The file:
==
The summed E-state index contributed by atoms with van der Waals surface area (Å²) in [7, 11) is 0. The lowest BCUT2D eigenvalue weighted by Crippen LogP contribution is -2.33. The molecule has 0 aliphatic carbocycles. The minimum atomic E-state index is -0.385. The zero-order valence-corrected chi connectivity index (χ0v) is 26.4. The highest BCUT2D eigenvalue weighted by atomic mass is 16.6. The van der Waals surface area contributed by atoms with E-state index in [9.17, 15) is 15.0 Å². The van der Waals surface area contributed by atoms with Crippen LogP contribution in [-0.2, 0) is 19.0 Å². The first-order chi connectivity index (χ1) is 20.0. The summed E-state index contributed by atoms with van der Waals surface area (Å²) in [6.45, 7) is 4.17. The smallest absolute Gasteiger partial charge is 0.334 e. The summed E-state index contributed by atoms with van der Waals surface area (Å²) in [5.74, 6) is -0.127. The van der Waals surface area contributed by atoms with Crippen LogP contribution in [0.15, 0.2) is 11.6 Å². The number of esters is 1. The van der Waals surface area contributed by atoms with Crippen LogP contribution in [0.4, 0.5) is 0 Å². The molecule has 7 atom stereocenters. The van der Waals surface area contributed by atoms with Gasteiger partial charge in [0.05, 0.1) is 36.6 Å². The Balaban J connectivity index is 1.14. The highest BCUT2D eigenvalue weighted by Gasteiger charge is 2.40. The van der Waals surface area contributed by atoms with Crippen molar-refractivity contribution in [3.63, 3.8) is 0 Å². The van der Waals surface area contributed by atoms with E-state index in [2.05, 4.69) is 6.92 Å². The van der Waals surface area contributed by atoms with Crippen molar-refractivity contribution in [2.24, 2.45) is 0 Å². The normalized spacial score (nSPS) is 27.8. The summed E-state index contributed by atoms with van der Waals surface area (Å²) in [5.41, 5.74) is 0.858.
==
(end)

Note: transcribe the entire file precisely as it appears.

The summed E-state index contributed by atoms with van der Waals surface area (Å²) in [7, 11) is 0. The lowest BCUT2D eigenvalue weighted by Crippen LogP contribution is -2.33. The molecule has 0 aliphatic carbocycles. The minimum atomic E-state index is -0.385. The zero-order valence-corrected chi connectivity index (χ0v) is 26.4. The highest BCUT2D eigenvalue weighted by atomic mass is 16.6. The van der Waals surface area contributed by atoms with E-state index in [9.17, 15) is 15.0 Å². The van der Waals surface area contributed by atoms with Crippen LogP contribution in [-0.2, 0) is 19.0 Å². The first-order chi connectivity index (χ1) is 20.0. The summed E-state index contributed by atoms with van der Waals surface area (Å²) in [6.45, 7) is 4.17. The smallest absolute Gasteiger partial charge is 0.334 e. The summed E-state index contributed by atoms with van der Waals surface area (Å²) in [5.74, 6) is -0.127. The van der Waals surface area contributed by atoms with Crippen LogP contribution in [0.15, 0.2) is 11.6 Å². The number of esters is 1. The van der Waals surface area contributed by atoms with Crippen LogP contribution in [0.4, 0.5) is 0 Å². The molecule has 7 atom stereocenters. The van der Waals surface area contributed by atoms with Gasteiger partial charge in [0.05, 0.1) is 36.6 Å². The Balaban J connectivity index is 1.14. The highest BCUT2D eigenvalue weighted by Gasteiger charge is 2.40. The van der Waals surface area contributed by atoms with Crippen molar-refractivity contribution in [3.63, 3.8) is 0 Å². The van der Waals surface area contributed by atoms with E-state index in [2.05, 4.69) is 6.92 Å². The van der Waals surface area contributed by atoms with Crippen molar-refractivity contribution in [2.24, 2.45) is 0 Å². The normalized spacial score (nSPS) is 27.8. The summed E-state index contributed by atoms with van der Waals surface area (Å²) in [5.41, 5.74) is 0.858.